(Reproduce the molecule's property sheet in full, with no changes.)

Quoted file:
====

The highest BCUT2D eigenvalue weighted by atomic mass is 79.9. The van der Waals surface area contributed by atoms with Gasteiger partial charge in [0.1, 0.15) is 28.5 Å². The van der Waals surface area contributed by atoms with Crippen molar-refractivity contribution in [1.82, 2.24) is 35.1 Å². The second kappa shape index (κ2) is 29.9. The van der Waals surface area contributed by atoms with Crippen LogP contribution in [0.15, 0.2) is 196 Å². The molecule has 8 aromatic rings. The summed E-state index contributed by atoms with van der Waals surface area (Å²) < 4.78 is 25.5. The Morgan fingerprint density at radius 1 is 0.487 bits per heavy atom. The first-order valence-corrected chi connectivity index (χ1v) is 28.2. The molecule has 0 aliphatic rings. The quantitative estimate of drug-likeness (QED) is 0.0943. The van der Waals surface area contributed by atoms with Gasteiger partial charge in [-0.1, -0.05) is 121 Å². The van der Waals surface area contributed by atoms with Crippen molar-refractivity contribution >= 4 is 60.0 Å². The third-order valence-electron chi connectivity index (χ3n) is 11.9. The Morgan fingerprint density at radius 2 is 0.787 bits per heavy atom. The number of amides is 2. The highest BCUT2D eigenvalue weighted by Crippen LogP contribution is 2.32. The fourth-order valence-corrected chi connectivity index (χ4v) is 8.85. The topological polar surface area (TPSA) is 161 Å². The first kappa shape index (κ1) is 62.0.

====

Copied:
The highest BCUT2D eigenvalue weighted by atomic mass is 79.9. The van der Waals surface area contributed by atoms with Gasteiger partial charge in [0.1, 0.15) is 28.5 Å². The van der Waals surface area contributed by atoms with Crippen molar-refractivity contribution in [1.82, 2.24) is 35.1 Å². The second kappa shape index (κ2) is 29.9. The van der Waals surface area contributed by atoms with Crippen LogP contribution in [0.15, 0.2) is 196 Å². The molecule has 8 aromatic rings. The summed E-state index contributed by atoms with van der Waals surface area (Å²) < 4.78 is 25.5. The Morgan fingerprint density at radius 1 is 0.487 bits per heavy atom. The first-order valence-corrected chi connectivity index (χ1v) is 28.2. The molecule has 0 aliphatic rings. The quantitative estimate of drug-likeness (QED) is 0.0943. The van der Waals surface area contributed by atoms with Gasteiger partial charge in [-0.1, -0.05) is 121 Å². The van der Waals surface area contributed by atoms with Crippen molar-refractivity contribution >= 4 is 60.0 Å². The third-order valence-electron chi connectivity index (χ3n) is 11.9. The Morgan fingerprint density at radius 2 is 0.787 bits per heavy atom. The number of amides is 2. The highest BCUT2D eigenvalue weighted by Crippen LogP contribution is 2.32. The fourth-order valence-corrected chi connectivity index (χ4v) is 8.85. The topological polar surface area (TPSA) is 161 Å². The first kappa shape index (κ1) is 62.0.